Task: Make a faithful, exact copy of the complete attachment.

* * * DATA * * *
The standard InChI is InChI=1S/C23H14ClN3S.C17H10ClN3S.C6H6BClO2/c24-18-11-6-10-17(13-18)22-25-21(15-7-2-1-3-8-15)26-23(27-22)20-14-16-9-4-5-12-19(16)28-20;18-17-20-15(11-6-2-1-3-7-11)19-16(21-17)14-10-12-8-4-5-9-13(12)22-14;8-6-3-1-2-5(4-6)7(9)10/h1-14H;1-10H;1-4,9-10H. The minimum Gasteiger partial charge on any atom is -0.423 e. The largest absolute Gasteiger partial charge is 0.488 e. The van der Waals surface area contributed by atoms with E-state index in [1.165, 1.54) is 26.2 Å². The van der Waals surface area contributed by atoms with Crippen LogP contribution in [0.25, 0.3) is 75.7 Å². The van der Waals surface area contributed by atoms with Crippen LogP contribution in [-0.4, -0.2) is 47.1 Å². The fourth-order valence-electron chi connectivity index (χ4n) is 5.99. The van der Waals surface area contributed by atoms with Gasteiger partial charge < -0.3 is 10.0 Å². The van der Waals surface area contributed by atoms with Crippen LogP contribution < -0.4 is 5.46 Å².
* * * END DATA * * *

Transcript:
The standard InChI is InChI=1S/C23H14ClN3S.C17H10ClN3S.C6H6BClO2/c24-18-11-6-10-17(13-18)22-25-21(15-7-2-1-3-8-15)26-23(27-22)20-14-16-9-4-5-12-19(16)28-20;18-17-20-15(11-6-2-1-3-7-11)19-16(21-17)14-10-12-8-4-5-9-13(12)22-14;8-6-3-1-2-5(4-6)7(9)10/h1-14H;1-10H;1-4,9-10H. The minimum Gasteiger partial charge on any atom is -0.423 e. The largest absolute Gasteiger partial charge is 0.488 e. The van der Waals surface area contributed by atoms with E-state index in [1.165, 1.54) is 26.2 Å². The van der Waals surface area contributed by atoms with Crippen LogP contribution in [0.25, 0.3) is 75.7 Å². The van der Waals surface area contributed by atoms with Crippen LogP contribution in [-0.4, -0.2) is 47.1 Å². The fourth-order valence-electron chi connectivity index (χ4n) is 5.99. The van der Waals surface area contributed by atoms with Gasteiger partial charge < -0.3 is 10.0 Å². The van der Waals surface area contributed by atoms with Crippen LogP contribution < -0.4 is 5.46 Å².